When the USFWS adds species to the list of threatened or endangered species, it addresses species with the highest listing priority first. The nine changes in priority announced in last week’s notice are based on new information in the updated assessments of continuing candidates. These changes include five species that increased in priority and four that lowered in priority.

The three species removed from the candidate list include elongate mud meadow springsnail, Christ’s paintbrush, and bog asphodel. Based on protections for almost all sites, the identification of additional sites, and updated information on threats, the bog asphodel no longer needs the protection of the ESA.

Efforts by the Bureau of Land Management for the springsnail fully addressed the threats from recreational and livestock use of the springs where the snail exists. Also, three additional populations of the springsnail have been discovered, making this species less vulnerable to random, naturally occurring events than previously thought.

For Christ’s paintbrush, the U.S. Forest Service has successfully implemented numerous conservation actions that have ameliorated most of the previously known threats and established long-term monitoring programs to document their effectiveness on conservation actions. There is a long-term commitment by the Forest Service, through a 2005 Candidate Conservation Agreement and 2012 Memorandum of Agreement with the Service, to continue to implement conservation actions for this species.

The Service is soliciting additional information on the candidate species, as well as information on other species that may warrant protection under the ESA. This information will be valuable in preparing listing documents and future revisions or supplements to the candidate notice of review.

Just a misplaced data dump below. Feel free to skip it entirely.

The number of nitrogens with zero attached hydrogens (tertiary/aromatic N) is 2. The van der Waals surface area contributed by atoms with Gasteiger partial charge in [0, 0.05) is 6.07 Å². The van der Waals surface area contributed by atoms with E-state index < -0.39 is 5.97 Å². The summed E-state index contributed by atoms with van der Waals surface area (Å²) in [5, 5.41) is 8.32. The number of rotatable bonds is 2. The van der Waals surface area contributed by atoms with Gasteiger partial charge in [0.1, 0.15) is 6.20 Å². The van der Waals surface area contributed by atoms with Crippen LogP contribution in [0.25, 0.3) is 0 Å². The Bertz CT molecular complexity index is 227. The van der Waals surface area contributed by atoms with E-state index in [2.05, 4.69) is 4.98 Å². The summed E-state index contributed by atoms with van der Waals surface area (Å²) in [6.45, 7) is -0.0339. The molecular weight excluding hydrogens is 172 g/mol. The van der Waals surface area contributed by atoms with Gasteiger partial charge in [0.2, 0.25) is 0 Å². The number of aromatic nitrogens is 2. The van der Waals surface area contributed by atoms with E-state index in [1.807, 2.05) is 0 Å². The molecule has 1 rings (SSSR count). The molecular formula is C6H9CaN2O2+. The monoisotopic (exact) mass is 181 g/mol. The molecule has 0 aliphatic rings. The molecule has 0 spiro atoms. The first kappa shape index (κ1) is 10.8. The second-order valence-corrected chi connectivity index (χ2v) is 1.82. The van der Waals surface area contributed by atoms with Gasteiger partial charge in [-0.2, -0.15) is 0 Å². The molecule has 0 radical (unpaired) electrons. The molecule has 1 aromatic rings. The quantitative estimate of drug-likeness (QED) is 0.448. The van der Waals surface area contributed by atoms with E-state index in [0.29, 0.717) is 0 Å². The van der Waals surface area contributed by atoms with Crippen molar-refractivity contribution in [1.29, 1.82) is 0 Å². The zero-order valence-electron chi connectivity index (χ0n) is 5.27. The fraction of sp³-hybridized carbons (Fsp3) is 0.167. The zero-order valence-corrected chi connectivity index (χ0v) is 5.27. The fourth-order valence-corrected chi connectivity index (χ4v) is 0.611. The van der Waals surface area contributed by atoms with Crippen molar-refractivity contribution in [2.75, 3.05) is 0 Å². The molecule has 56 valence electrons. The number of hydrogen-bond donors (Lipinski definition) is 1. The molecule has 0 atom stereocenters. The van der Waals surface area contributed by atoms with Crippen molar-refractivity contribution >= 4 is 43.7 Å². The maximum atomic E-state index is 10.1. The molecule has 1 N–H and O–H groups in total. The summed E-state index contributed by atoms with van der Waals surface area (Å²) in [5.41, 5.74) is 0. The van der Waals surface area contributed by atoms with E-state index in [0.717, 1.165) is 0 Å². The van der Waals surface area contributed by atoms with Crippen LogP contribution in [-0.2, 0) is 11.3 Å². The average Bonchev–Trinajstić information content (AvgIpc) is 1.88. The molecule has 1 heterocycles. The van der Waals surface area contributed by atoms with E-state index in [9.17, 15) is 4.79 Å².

The Service also has multiple tools for protecting candidate species and their habitats, including a grants program that funds conservation projects by private landowners, states and territories.

In addition, the Service can enter into Candidate Conservation Agreements (CCAs), formal agreements between the Service and one or more public or private parties to address the conservation needs of proposed or candidate species, or species likely to become candidates, before they actually become listed as endangered or threatened. CCA participants voluntarily commit to implementing specific actions removing or reducing the threats to these species, thereby contributing to stabilizing or restoring the species.

Through 110 CCAs, habitat for more than 100 species is managed on federal, state, local agency, tribal and private lands; many CAAs have multiple cooperators focusing conservation actions in an area supporting a single or multiple species.

Another similar tool is the Candidate Conservation Agreement with Assurances (CCAAs). While these voluntary agreements are only between the Service and non-Federal landowners, they have the same goals as CCAs in addressing threats to candidate species, but with additional incentives for conservation actions on non-Federal lands. More than 71 landowners in 18 states have enrolled in CCAAs that cover over 1 million acres of habitat for 41 species.